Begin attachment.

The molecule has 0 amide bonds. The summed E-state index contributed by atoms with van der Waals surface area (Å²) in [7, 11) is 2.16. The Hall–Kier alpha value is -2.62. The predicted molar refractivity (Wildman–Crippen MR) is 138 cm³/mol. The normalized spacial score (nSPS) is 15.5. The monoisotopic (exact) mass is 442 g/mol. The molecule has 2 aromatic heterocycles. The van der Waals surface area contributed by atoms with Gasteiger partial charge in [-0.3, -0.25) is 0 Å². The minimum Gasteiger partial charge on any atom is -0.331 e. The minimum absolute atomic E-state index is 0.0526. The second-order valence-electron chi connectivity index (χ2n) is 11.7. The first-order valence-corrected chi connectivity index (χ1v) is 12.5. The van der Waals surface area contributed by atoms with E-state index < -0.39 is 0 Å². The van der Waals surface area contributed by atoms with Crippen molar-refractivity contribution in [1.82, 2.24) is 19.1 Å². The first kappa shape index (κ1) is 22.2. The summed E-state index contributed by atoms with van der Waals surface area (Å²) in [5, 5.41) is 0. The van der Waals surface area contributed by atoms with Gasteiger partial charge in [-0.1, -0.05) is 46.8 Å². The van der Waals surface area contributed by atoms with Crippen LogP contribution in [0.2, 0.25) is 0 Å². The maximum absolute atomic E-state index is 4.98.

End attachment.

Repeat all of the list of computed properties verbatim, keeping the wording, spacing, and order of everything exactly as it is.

The molecule has 0 amide bonds. The summed E-state index contributed by atoms with van der Waals surface area (Å²) in [7, 11) is 2.16. The Hall–Kier alpha value is -2.62. The predicted molar refractivity (Wildman–Crippen MR) is 138 cm³/mol. The normalized spacial score (nSPS) is 15.5. The monoisotopic (exact) mass is 442 g/mol. The molecule has 2 aromatic heterocycles. The van der Waals surface area contributed by atoms with Gasteiger partial charge in [-0.3, -0.25) is 0 Å². The minimum Gasteiger partial charge on any atom is -0.331 e. The minimum absolute atomic E-state index is 0.0526. The second-order valence-electron chi connectivity index (χ2n) is 11.7. The first-order valence-corrected chi connectivity index (χ1v) is 12.5. The van der Waals surface area contributed by atoms with E-state index < -0.39 is 0 Å². The van der Waals surface area contributed by atoms with Crippen molar-refractivity contribution in [1.82, 2.24) is 19.1 Å². The first kappa shape index (κ1) is 22.2. The summed E-state index contributed by atoms with van der Waals surface area (Å²) in [5, 5.41) is 0. The van der Waals surface area contributed by atoms with Gasteiger partial charge in [-0.1, -0.05) is 46.8 Å². The van der Waals surface area contributed by atoms with Crippen LogP contribution in [0.2, 0.25) is 0 Å². The maximum absolute atomic E-state index is 4.98.